A common thread running through the series is that despite all of our differences we are all God’s children and equal in His eyes. In Injun Kid (Season 3, Episode 15), Charles tells his neighbor, Jeremy Stokes, his half-Indian grand-son is God’s creation and deserving of his love. We need look no further than the title for the learning opportunity here. Explain to kids that Injun is racist and why it was accepted at the time.
Charles reminds Mary in Freedom Flight (Season 4, Episode 13) that Indians may appear different, but they are also God’s children.
Freedom Flight (Season 4, Episode 13)
Change of Heart
People in the series could have change of heart when given the opportunity. Harriet Oleson, a confirmed bigot, has such a moment when she overhears Joe Kagan explaining to Samson (a blind, black child) why she does not want him near her because he is not white in Season 5, Episode 13. This story line is ironic in that Sampson literally cannot see color because he is blind, therefore he deals with people based on what he knows of them, much the way young children do.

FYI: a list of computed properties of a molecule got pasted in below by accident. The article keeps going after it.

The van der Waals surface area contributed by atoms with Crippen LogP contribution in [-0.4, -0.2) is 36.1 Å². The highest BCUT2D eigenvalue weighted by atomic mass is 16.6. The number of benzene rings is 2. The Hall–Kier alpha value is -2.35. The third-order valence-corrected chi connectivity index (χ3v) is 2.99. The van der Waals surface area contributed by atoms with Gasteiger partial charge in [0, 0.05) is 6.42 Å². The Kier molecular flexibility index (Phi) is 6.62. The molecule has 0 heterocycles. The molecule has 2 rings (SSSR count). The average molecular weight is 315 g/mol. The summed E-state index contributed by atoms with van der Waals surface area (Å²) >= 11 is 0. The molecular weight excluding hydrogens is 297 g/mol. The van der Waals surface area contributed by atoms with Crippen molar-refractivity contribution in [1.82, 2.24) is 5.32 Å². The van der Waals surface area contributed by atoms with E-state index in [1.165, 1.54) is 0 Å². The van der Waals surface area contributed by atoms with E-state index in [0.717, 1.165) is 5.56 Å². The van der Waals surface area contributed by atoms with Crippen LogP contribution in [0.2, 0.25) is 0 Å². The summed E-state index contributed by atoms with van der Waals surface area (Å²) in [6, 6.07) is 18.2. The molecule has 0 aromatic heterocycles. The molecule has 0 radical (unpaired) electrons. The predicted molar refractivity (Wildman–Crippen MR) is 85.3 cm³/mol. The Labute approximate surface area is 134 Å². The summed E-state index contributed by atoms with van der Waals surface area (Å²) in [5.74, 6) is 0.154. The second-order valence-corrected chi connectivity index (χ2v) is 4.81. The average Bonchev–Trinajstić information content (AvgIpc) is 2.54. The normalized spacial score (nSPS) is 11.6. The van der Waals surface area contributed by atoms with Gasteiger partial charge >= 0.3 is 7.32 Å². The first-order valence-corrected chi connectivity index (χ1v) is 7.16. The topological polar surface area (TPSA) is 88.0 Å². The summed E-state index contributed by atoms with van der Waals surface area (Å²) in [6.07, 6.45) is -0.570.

Later in the same episode when Judd Larrabee, another bigot, begins verbally abusing the children, Harriet cuts him off. Her attitude and perspective has become more tolerant and accepting.
Blind Journey: Part 2 (Season 5, Episode 13)
Courage to Speak Up
A much-used quote by the English philosopher John Stuart Mills is, “Bad men need nothing more to compass their ends, than that good men should look on and do nothing.” Laura is reminded of this when she complains about her friends thinking she is tainted because her brother, Albert, is working for a Jewish craftsman in The Craftsman, Season 5, Episode 15. Charles tells her, “If you don’t speak up to people, bigots, then you are no better than they are. Worse, if fact, because you know that it’s wrong and you allow them to think that you feel the same way they do.” This is a wonderful opportunity to teach the importance of taking a stand, even if it is uncomfortable or unpopular.